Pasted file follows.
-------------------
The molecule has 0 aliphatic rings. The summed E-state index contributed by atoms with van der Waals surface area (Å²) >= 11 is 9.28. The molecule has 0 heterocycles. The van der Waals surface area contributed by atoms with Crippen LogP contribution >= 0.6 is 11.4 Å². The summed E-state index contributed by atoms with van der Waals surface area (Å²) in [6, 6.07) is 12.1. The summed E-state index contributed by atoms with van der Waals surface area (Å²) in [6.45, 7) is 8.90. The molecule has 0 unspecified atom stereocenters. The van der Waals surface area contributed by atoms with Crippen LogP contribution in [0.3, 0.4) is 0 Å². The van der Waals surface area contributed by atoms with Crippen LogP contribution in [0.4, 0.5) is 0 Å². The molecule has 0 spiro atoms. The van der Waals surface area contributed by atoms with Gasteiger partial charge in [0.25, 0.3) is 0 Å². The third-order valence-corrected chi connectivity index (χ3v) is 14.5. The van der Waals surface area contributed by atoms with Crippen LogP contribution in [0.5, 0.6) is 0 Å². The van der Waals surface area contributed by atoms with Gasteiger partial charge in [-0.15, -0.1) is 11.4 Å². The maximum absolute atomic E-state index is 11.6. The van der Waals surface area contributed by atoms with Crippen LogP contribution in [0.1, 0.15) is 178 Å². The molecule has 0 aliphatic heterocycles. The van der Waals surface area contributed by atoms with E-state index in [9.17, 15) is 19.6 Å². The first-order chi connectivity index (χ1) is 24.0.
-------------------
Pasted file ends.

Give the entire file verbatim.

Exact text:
The molecule has 0 aliphatic rings. The summed E-state index contributed by atoms with van der Waals surface area (Å²) >= 11 is 9.28. The molecule has 0 heterocycles. The van der Waals surface area contributed by atoms with Crippen LogP contribution >= 0.6 is 11.4 Å². The summed E-state index contributed by atoms with van der Waals surface area (Å²) in [6, 6.07) is 12.1. The summed E-state index contributed by atoms with van der Waals surface area (Å²) in [6.45, 7) is 8.90. The molecule has 0 unspecified atom stereocenters. The van der Waals surface area contributed by atoms with Crippen LogP contribution in [0.3, 0.4) is 0 Å². The van der Waals surface area contributed by atoms with Crippen LogP contribution in [0.4, 0.5) is 0 Å². The molecule has 0 spiro atoms. The van der Waals surface area contributed by atoms with Gasteiger partial charge in [0.25, 0.3) is 0 Å². The third-order valence-corrected chi connectivity index (χ3v) is 14.5. The van der Waals surface area contributed by atoms with Crippen LogP contribution in [0.5, 0.6) is 0 Å². The van der Waals surface area contributed by atoms with Gasteiger partial charge in [-0.15, -0.1) is 11.4 Å². The maximum absolute atomic E-state index is 11.6. The van der Waals surface area contributed by atoms with Crippen LogP contribution in [0.1, 0.15) is 178 Å². The molecule has 0 aliphatic heterocycles. The van der Waals surface area contributed by atoms with E-state index in [9.17, 15) is 19.6 Å². The first-order chi connectivity index (χ1) is 24.0.